11. 11. 5. Antibodies are powerful reagents used to detect, quantify, and isolate proteins. They are used in affinity chromatography and combined with gel electrophoresis in Western blotting.6. Immunoblotting. The isolated proteins are transferred from the gel to a nitrocellulose membrane. The membrane is incubated with an antibody made against proteins that may be present in the sample.7. 3-D structures of proteins are obtained by x-ray crystallography (provides the most detailed structures but requires protein crystallization), cryoelectron microscopy (most useful for large protein complexes, which are difficult to crystallize), and NMR or nanomagnetic resonance spectroscopy (only relatively small proteins are amenable to NMR analysis).
    12. 12. Shown are schematic Combined methods for depictions of gels for the protein starting mixture of proteinsisolation, detection, and (lane 1) and samples taken after each of several purification purification. steps. In the first step, salt fractionation, proteins that precipitated with a certain amount of salt were re- dissolved; electrophoresis of this sample (lane 2) shows that it contains fewer proteins than the original mixture. The sample then was subjected in succession to three types of column chromatography that separate proteins by electrical charge, size, or binding affinity for a particular small molecule The final preparation is quite pure, as can be seen from the appearance of just one protein band in lane 5.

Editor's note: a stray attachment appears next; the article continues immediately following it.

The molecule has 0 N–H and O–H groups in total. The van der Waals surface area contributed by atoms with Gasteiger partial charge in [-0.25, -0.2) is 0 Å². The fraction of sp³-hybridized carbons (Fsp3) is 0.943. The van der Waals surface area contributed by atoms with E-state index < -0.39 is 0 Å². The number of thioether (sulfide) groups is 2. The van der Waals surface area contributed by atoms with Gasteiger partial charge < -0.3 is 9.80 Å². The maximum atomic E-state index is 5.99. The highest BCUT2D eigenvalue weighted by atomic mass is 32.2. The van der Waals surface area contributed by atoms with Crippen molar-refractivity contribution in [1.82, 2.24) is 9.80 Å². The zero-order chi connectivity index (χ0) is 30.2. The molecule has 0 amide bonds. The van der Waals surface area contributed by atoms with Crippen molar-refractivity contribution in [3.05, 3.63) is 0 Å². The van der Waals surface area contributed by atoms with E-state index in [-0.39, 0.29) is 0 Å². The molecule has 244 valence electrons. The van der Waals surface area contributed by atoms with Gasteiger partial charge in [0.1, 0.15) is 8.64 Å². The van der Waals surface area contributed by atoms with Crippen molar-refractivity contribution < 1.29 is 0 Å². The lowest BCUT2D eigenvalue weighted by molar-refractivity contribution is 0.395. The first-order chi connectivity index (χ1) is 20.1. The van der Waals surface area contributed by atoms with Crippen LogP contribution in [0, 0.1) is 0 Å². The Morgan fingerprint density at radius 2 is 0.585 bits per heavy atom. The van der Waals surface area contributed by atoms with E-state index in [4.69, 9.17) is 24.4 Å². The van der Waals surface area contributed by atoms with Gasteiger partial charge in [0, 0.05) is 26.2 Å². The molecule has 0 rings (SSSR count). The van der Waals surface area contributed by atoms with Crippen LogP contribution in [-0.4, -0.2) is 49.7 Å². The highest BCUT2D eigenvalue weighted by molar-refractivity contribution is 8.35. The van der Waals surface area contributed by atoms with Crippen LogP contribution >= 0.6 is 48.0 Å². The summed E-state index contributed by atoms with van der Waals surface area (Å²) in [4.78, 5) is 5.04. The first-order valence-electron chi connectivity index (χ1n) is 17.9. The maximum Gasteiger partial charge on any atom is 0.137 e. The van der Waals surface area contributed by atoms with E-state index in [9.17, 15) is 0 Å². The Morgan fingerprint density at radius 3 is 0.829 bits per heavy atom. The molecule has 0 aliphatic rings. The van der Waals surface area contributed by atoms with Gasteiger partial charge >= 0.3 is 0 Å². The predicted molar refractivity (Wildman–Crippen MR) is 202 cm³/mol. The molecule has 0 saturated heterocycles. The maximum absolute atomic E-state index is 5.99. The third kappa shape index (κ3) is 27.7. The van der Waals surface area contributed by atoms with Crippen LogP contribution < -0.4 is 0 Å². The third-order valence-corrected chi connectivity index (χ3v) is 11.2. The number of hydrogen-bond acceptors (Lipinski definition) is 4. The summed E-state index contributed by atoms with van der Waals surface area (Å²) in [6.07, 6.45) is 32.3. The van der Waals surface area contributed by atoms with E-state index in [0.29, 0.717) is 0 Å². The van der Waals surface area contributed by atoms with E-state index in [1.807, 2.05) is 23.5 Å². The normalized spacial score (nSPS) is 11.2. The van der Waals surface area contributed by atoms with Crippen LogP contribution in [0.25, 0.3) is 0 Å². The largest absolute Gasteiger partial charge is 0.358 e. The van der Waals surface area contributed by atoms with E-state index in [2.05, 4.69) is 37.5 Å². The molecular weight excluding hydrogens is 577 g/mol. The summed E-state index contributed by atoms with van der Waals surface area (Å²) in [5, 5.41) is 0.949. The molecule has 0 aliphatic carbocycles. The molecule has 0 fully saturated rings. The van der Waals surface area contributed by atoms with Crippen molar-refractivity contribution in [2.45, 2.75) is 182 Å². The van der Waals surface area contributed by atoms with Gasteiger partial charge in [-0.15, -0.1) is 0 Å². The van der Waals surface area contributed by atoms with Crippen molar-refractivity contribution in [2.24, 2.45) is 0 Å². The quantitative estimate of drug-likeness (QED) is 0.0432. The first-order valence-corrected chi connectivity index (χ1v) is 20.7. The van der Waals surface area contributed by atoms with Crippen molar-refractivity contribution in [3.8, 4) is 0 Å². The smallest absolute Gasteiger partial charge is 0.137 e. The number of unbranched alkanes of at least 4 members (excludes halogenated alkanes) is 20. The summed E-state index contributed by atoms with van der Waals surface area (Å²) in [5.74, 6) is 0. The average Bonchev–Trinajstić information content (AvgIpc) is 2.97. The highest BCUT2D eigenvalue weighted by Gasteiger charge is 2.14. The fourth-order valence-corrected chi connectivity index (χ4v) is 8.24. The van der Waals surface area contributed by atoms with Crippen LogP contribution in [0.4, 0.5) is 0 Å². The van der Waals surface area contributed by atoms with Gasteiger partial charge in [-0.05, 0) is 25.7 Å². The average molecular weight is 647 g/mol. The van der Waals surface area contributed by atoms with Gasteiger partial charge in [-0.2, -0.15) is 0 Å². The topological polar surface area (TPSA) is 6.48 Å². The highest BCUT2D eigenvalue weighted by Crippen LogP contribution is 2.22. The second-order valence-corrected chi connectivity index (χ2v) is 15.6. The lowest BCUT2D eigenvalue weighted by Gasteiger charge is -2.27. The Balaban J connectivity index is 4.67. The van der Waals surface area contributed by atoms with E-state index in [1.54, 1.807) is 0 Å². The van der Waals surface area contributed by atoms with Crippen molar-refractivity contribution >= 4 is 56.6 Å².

13. 13. Compounds that have affinity toward another molecule canbe tagged with a label and used to identify that molecule. (1) Molecule A has a high and specific affinity toward a portion of molecule B. (2) When A and B are mixed, A binds to the portion of B itrecognizes. (3) Molecule A maybe tagged with a label that can be visualized with a light orelectron microscope. The label can be a fluorescentcompound, an enzyme such asperoxidase, a gold particle, or a radioactive atom.(4) If molecule B is present in acell or extracellular matrix that is incubated with labeledmolecule A, molecule B can be detected.
    14. 14. AUTORADIOGRAPHY Radioisotopes are taken up selectively by cells to be studied Exposure of photographic film to their emitted radiation reveal presence of such isotopes in the vicinity of these target cells Silver bromide crystals in emulsion detect radiation, that reduce them to visible black granules.